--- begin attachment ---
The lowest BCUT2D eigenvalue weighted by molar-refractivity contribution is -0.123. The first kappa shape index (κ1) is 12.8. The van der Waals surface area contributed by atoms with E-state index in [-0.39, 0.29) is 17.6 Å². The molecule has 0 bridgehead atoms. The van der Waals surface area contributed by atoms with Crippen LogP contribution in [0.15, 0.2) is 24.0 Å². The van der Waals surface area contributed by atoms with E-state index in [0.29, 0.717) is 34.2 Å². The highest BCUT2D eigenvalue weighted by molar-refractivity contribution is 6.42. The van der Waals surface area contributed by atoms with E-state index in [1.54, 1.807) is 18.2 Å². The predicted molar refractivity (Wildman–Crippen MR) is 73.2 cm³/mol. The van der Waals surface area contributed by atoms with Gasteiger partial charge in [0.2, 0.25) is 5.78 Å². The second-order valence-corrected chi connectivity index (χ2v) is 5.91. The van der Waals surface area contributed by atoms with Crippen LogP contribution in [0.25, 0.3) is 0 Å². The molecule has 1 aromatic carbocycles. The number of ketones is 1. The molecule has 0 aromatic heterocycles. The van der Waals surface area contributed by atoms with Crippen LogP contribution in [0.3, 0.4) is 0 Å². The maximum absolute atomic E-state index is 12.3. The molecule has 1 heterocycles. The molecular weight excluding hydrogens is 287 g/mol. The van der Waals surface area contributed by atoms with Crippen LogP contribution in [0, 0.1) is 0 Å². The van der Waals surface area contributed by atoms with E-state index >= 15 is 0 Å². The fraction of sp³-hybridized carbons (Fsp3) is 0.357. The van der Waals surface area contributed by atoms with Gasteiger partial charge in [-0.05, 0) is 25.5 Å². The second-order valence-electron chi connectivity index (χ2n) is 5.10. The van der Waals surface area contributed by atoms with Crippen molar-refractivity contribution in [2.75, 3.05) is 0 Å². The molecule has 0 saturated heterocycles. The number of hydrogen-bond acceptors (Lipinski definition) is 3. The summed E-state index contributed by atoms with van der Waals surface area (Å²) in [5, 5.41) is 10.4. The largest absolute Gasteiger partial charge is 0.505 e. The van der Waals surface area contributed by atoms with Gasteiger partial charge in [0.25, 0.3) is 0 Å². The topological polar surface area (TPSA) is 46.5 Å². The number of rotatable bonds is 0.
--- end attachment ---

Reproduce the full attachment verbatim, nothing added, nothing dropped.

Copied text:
The lowest BCUT2D eigenvalue weighted by molar-refractivity contribution is -0.123. The first kappa shape index (κ1) is 12.8. The van der Waals surface area contributed by atoms with E-state index in [-0.39, 0.29) is 17.6 Å². The molecule has 0 bridgehead atoms. The van der Waals surface area contributed by atoms with Crippen LogP contribution in [0.15, 0.2) is 24.0 Å². The van der Waals surface area contributed by atoms with E-state index in [0.29, 0.717) is 34.2 Å². The highest BCUT2D eigenvalue weighted by molar-refractivity contribution is 6.42. The van der Waals surface area contributed by atoms with E-state index in [1.54, 1.807) is 18.2 Å². The predicted molar refractivity (Wildman–Crippen MR) is 73.2 cm³/mol. The van der Waals surface area contributed by atoms with Gasteiger partial charge in [0.2, 0.25) is 5.78 Å². The second-order valence-corrected chi connectivity index (χ2v) is 5.91. The van der Waals surface area contributed by atoms with Crippen LogP contribution in [0.25, 0.3) is 0 Å². The molecule has 1 aromatic carbocycles. The number of ketones is 1. The molecule has 0 aromatic heterocycles. The van der Waals surface area contributed by atoms with Crippen LogP contribution in [0.3, 0.4) is 0 Å². The maximum absolute atomic E-state index is 12.3. The molecule has 1 heterocycles. The molecular weight excluding hydrogens is 287 g/mol. The van der Waals surface area contributed by atoms with Crippen LogP contribution in [0, 0.1) is 0 Å². The van der Waals surface area contributed by atoms with E-state index >= 15 is 0 Å². The fraction of sp³-hybridized carbons (Fsp3) is 0.357. The van der Waals surface area contributed by atoms with Gasteiger partial charge in [-0.05, 0) is 25.5 Å². The second-order valence-electron chi connectivity index (χ2n) is 5.10. The van der Waals surface area contributed by atoms with Crippen molar-refractivity contribution in [2.75, 3.05) is 0 Å². The molecule has 0 saturated heterocycles. The number of hydrogen-bond acceptors (Lipinski definition) is 3. The summed E-state index contributed by atoms with van der Waals surface area (Å²) in [5, 5.41) is 10.4. The largest absolute Gasteiger partial charge is 0.505 e. The van der Waals surface area contributed by atoms with Gasteiger partial charge in [0.25, 0.3) is 0 Å². The topological polar surface area (TPSA) is 46.5 Å². The number of rotatable bonds is 0.